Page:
Short for Chief Financial Officer, CFO is a title given to someone in charge of the finances of a business. No matter the size of the company, it is very important to properly maintain the out- and inflow of cash for a business, and the CFO is the one who approves and oversees the transactions. Sometimes, they may also manage payroll, or the position may only be supervisory.

Primary Job

The primary goal of a reputable CFO is to guarantee that a business will profit from its actions and will also be savvy with the money it has to work with. It is necessary to understand obligations with tax and to monitor expenses that cannot be avoided. This often requires being very keen-eyed with records and bookkeeping.

Depending on the practices and size of the company, the CFO might also have a role with allocating the budget. Sometimes, these are handled by day or by the accounting department, which will prepare a summary and a thorough report to be read over by the CFO for approval to spend. This person is responsible for reviewing these reports and either marking it as approved or rejected.

Place in the Company

The title given to a CFO is most prestigious when applied to a position within a major corporation. As with any kind of officer, all companies often have just one CFO, regardless of the number of offices it houses or how large the company is. Typically, these finance officers are extremely busy, especially within a worldwide conglomerate, but the position is very well paid, making it a very lucrative position.

In a small company, a CFO is more likely to be hands-on with the lower-level accountants to help save money. With young businesses, it is common to minimize staff by giving more responsibilities to those who are hired in the company. In fact, the CFO might be the only financial expert at all.

Becoming a CFO

As one might imagine, becoming a CFO is something that requires a considerable amount of experience within the business industry, in addition to training in both financial matters and finance as a whole. It is almost always required to have a college degree, and corporate CFOs often have advanced certifications like business degrees or certifications as accountants.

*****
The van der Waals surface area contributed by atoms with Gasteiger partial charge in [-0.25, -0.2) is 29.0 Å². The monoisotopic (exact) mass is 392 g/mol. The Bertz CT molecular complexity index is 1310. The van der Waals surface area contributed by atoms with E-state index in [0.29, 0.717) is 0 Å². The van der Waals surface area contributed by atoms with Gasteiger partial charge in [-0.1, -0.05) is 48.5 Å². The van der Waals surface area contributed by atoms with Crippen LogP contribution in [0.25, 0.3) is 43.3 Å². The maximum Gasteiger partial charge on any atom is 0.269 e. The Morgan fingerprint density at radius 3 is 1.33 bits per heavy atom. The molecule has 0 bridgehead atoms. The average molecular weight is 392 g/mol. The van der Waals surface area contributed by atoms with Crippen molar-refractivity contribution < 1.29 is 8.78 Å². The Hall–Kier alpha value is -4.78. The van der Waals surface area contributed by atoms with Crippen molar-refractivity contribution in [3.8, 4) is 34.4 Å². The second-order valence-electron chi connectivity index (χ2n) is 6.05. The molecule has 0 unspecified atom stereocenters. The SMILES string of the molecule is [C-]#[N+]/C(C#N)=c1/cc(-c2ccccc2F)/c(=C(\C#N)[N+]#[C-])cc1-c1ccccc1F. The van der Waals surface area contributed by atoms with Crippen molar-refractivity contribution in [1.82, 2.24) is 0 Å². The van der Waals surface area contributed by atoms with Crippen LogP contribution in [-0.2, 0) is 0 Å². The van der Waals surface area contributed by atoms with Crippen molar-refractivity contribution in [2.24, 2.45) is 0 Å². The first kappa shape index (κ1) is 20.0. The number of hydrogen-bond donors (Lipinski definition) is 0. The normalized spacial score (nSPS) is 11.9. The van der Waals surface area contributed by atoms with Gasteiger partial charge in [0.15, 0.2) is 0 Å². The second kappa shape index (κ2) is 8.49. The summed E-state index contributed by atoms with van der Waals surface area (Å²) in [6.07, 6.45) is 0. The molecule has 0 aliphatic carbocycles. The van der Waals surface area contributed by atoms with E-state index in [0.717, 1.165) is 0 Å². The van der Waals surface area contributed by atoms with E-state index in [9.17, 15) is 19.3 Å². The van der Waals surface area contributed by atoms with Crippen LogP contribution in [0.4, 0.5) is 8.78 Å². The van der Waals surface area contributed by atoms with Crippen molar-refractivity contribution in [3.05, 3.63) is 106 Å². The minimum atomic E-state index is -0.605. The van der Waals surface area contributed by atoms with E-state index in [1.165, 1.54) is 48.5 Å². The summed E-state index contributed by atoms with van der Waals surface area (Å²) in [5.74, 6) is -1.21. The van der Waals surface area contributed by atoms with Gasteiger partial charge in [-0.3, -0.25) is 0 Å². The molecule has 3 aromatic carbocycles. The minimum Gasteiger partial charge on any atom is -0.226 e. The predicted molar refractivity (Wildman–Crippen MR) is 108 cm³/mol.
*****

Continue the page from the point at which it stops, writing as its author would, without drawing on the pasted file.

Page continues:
Those interested in becoming a CFO must build worth through experience, education and reputation. CFOs almost always have a handful of experience and advanced degrees due to the difficulty in responsibilities for the officer. After all, not only does the CFO need to evaluate financial risks, maintain the financial health of a corporation and ensure the taxes are paid properly, he may also need to manage information systems and work with human resources.

At the minimum, a four year degree is normally required; master degrees are popular as well. School work that shows drive is also beneficial due to the leadership required as a CFO, and social leadership is also important. Students can accomplish this through fundraising projects or through leading a club.

The experience required can vary; many start in accounting while others start in sales. Either way, it is required to have management experience to help sharpen leadership skills and prove that the prospective chief financial officer has what it takes to get the job done.